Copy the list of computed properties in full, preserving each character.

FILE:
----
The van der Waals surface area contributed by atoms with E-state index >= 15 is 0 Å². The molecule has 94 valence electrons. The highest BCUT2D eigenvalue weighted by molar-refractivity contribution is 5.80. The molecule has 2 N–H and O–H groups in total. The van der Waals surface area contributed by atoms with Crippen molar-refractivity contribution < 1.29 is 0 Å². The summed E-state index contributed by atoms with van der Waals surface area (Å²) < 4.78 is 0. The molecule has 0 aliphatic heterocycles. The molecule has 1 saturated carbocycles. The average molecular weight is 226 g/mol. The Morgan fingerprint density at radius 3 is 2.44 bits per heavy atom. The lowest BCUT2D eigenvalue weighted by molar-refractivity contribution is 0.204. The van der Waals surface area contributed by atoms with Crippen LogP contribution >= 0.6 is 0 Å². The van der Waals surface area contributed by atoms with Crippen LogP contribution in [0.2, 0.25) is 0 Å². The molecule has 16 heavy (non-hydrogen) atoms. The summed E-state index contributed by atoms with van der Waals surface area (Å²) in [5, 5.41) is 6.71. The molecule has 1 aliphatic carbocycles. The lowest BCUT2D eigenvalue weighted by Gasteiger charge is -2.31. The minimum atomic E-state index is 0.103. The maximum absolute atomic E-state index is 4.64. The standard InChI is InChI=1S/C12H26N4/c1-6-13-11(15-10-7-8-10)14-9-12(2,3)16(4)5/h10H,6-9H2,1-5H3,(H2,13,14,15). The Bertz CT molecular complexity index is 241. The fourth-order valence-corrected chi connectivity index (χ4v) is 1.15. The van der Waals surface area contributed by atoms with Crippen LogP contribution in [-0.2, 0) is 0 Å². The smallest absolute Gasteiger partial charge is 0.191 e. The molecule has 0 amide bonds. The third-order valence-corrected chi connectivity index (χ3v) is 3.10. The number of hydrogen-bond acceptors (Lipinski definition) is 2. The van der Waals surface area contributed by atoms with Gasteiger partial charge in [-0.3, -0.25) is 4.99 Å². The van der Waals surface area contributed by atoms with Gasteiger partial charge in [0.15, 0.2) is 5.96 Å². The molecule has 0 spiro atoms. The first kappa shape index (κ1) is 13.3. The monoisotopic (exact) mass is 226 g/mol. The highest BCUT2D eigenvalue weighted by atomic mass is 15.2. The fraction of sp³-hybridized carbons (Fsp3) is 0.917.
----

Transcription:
The van der Waals surface area contributed by atoms with E-state index >= 15 is 0 Å². The molecule has 94 valence electrons. The highest BCUT2D eigenvalue weighted by molar-refractivity contribution is 5.80. The molecule has 2 N–H and O–H groups in total. The van der Waals surface area contributed by atoms with Crippen molar-refractivity contribution < 1.29 is 0 Å². The summed E-state index contributed by atoms with van der Waals surface area (Å²) < 4.78 is 0. The molecule has 0 aliphatic heterocycles. The molecule has 1 saturated carbocycles. The average molecular weight is 226 g/mol. The Morgan fingerprint density at radius 3 is 2.44 bits per heavy atom. The lowest BCUT2D eigenvalue weighted by molar-refractivity contribution is 0.204. The van der Waals surface area contributed by atoms with Crippen LogP contribution >= 0.6 is 0 Å². The van der Waals surface area contributed by atoms with Crippen LogP contribution in [0.2, 0.25) is 0 Å². The molecule has 16 heavy (non-hydrogen) atoms. The summed E-state index contributed by atoms with van der Waals surface area (Å²) in [5, 5.41) is 6.71. The molecule has 1 aliphatic carbocycles. The lowest BCUT2D eigenvalue weighted by Gasteiger charge is -2.31. The minimum atomic E-state index is 0.103. The maximum absolute atomic E-state index is 4.64. The standard InChI is InChI=1S/C12H26N4/c1-6-13-11(15-10-7-8-10)14-9-12(2,3)16(4)5/h10H,6-9H2,1-5H3,(H2,13,14,15). The Bertz CT molecular complexity index is 241. The fourth-order valence-corrected chi connectivity index (χ4v) is 1.15. The van der Waals surface area contributed by atoms with Crippen LogP contribution in [-0.2, 0) is 0 Å². The smallest absolute Gasteiger partial charge is 0.191 e. The molecule has 0 amide bonds. The third-order valence-corrected chi connectivity index (χ3v) is 3.10. The number of hydrogen-bond acceptors (Lipinski definition) is 2. The van der Waals surface area contributed by atoms with Gasteiger partial charge in [-0.3, -0.25) is 4.99 Å². The van der Waals surface area contributed by atoms with Gasteiger partial charge in [0.15, 0.2) is 5.96 Å². The molecule has 0 spiro atoms. The first kappa shape index (κ1) is 13.3. The monoisotopic (exact) mass is 226 g/mol. The highest BCUT2D eigenvalue weighted by atomic mass is 15.2. The fraction of sp³-hybridized carbons (Fsp3) is 0.917.